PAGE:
Archived Story

Looking back: Industrial corporation offers stock

Published 10:26am Friday, July 12, 2013

EDITOR’S NOTE: Looking Back features past articles from The Tidewater News with commentary by local historian Clyde Parker.

JULY 12, 1963

The newly formed Franklin Industrial Corporation is seeking stockholders. The Corporation, whose main objective is to attract new industry to Franklin, is a project, and an offshoot, of the Franklin Chamber of Commerce.

In a letter to prospective stockholders, R. Ashby Rawls, President, said the stock will be issued at a common $10.00 par value per share.

“At this time,” Rawls said, “our activity will be limited to being ready to assist any industry that might be brought to the area. The Tidewater Virginia Development Council (TVDC) and the Virginia Industrial Development Corporation are continually contacting prospective businesses and exploring leads. We will partner with those organizations in our efforts to bring in new industry,” he said.

Rawls also said that in order to induce industry to locate in this area it might be necessary to provide sites and buildings on a long-term lease basis.

A recent TVDC survey of the Franklin area showed that there are at least ten good sites available in or in close proximity to Franklin.

One site in particular is being promoted. Approximately 30 acres located in the P. R. Camp tract, just south of Franklin on U. S. Route 258 is available for development.

Franklin is blessed with two major railroads: Seaboard Airline Railroad and Norfolk, Franklin and Danville Railway, an affiliate of Norfolk and Western Railway. Franklin Municipal Airport is just across the river from Franklin. Also, Franklin is at the intersection of two major highways – U. S. Routes 58 and 258. And, Franklin is not far from the Ports in Norfolk and Portsmouth.

VOTE COMING ON REDEVELOPMENT AUTHORITY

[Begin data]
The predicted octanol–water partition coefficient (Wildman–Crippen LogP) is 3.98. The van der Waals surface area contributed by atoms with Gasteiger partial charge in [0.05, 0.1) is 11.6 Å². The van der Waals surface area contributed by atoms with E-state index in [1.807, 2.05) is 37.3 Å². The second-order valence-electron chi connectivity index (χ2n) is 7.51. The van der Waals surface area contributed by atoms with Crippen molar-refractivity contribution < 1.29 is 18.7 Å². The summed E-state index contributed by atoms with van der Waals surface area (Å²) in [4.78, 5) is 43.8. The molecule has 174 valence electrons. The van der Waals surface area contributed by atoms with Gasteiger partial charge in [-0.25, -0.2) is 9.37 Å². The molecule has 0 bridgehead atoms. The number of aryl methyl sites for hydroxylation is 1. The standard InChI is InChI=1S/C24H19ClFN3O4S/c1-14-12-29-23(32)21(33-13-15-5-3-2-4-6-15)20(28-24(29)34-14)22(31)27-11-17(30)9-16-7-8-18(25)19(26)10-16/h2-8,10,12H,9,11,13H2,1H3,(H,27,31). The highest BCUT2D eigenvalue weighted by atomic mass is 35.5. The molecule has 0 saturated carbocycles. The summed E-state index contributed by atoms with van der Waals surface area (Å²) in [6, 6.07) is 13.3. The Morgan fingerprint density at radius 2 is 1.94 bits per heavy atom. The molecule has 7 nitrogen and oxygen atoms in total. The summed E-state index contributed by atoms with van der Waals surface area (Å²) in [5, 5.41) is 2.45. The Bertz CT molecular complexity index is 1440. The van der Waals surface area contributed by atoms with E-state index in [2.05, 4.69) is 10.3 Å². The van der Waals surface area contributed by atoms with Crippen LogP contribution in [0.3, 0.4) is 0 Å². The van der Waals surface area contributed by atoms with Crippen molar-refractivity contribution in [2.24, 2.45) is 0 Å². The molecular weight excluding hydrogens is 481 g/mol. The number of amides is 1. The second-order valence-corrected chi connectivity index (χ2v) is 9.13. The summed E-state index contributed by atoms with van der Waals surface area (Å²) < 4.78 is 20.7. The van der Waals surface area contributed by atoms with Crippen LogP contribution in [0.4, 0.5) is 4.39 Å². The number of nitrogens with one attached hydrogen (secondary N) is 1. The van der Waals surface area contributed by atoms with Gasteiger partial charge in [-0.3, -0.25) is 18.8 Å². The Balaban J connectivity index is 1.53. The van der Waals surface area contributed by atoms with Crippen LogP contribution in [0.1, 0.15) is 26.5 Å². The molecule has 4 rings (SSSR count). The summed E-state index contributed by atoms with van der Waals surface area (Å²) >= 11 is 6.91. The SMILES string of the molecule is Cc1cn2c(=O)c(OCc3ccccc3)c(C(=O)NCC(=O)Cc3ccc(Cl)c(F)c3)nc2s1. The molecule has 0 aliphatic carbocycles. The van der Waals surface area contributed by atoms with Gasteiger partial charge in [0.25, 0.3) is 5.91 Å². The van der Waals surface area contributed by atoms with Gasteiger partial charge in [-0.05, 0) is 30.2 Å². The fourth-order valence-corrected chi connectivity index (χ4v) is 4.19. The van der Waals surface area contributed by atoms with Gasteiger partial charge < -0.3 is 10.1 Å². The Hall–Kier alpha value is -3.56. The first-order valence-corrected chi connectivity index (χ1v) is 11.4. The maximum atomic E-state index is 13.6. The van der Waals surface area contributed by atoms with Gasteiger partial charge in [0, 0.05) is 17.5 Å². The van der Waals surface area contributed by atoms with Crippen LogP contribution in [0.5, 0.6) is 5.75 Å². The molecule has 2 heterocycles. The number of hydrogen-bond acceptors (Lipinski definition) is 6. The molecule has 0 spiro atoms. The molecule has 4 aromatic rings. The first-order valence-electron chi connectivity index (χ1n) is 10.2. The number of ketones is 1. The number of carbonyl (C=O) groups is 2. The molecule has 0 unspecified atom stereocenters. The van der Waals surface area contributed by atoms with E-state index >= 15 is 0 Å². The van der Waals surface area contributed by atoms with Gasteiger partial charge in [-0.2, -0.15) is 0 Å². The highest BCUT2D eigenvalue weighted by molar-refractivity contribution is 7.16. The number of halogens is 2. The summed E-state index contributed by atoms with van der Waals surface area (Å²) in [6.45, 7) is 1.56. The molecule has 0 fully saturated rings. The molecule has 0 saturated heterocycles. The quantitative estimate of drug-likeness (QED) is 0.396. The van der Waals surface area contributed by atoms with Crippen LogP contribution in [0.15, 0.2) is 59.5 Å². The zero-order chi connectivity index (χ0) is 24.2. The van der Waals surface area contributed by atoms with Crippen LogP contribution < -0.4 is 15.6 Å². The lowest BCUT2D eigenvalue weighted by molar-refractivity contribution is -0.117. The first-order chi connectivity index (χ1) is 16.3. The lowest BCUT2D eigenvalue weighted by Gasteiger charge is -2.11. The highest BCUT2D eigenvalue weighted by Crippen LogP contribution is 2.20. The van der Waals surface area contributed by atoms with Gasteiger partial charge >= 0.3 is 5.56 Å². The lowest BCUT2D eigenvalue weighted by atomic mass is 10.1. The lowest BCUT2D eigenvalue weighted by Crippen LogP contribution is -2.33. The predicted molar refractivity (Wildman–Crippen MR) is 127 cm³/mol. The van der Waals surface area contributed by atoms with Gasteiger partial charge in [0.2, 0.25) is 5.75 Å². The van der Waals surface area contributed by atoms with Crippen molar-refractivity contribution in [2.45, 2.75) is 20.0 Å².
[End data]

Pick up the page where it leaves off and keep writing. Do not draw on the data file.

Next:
Franklin residents will vote next week and decide whether the City will have a redevelopment and housing authority. If approved, a five man housing authority will be created and a paid expert executive will probably be hired to lead the organization. However, the City Council will hold the purse strings on any money that the authority proposes to spend.

Detailed plans and surveys will have to be made. Public hearings will be held at every important step along the way. For any approved projects, the Federal Government will pay 75 percent and the City will pay 25 percent.

An out-of-town consulting firm has cited three main areas as targets for redevelopment. They are: Berkley, a mostly residential area behind Franklin High School from Hill Street toward the National Guard Armory; two acres in downtown Franklin, one between South Main Street and Mechanic Street, near Pretlow Peanut Company; and a large area between South Street and Hayden High School.

A 34-acre tract of land, near Hayden and owned by the Camp Foundation, is available for re-housing.

Before a family or business can be displaced from their property, a suitable and acceptable replacement, within the means of the family or business, must be provided.

Residents of the Berkley area have mixed reactions about their proposed redevelopment project. Some are for it. A few are against it. And, many are uninformed about it.

One resident on Marshall Street said she was against it because she didn’t think her family would get a “fair shake” out of it. She and her husband own their home and it is paid for. “We don’t want to get into debt for another house,” she said.

A resident on Jefferson Street, sitting on the porch of his neat and freshly painted rental house, said he was completely informed about the project and intended to vote in favor of it.

A few doors down the street, a group of people said they hadn’t heard much about redevelopment except “they” (the authorities) were going to tear down their houses.

When the basic plan was more clearly explained to those who made comments, they were more in favor of it although it was still unclear if all of them are eligible to vote.

The Berkley area covers 22 acres and contains 157 families, living in 126 houses. Thirty of the houses are blighted, fifty-six are questionable and forty are sound. There are two commercial buildings and both are termed blighted.

Back in 1961, when Franklin petitioned to become an independent city, establishment of a redevelopment and housing authority was one of the two primary reasons given for their wanting to be a separate jurisdiction. The other reason was to be able to operate its own school system.

CLYDE PARKER is a retired human resources manager for the former Franklin Equipment Co. and a member of the Southampton County Historical Society. His email address is cpjeep99@yahoo.com. 

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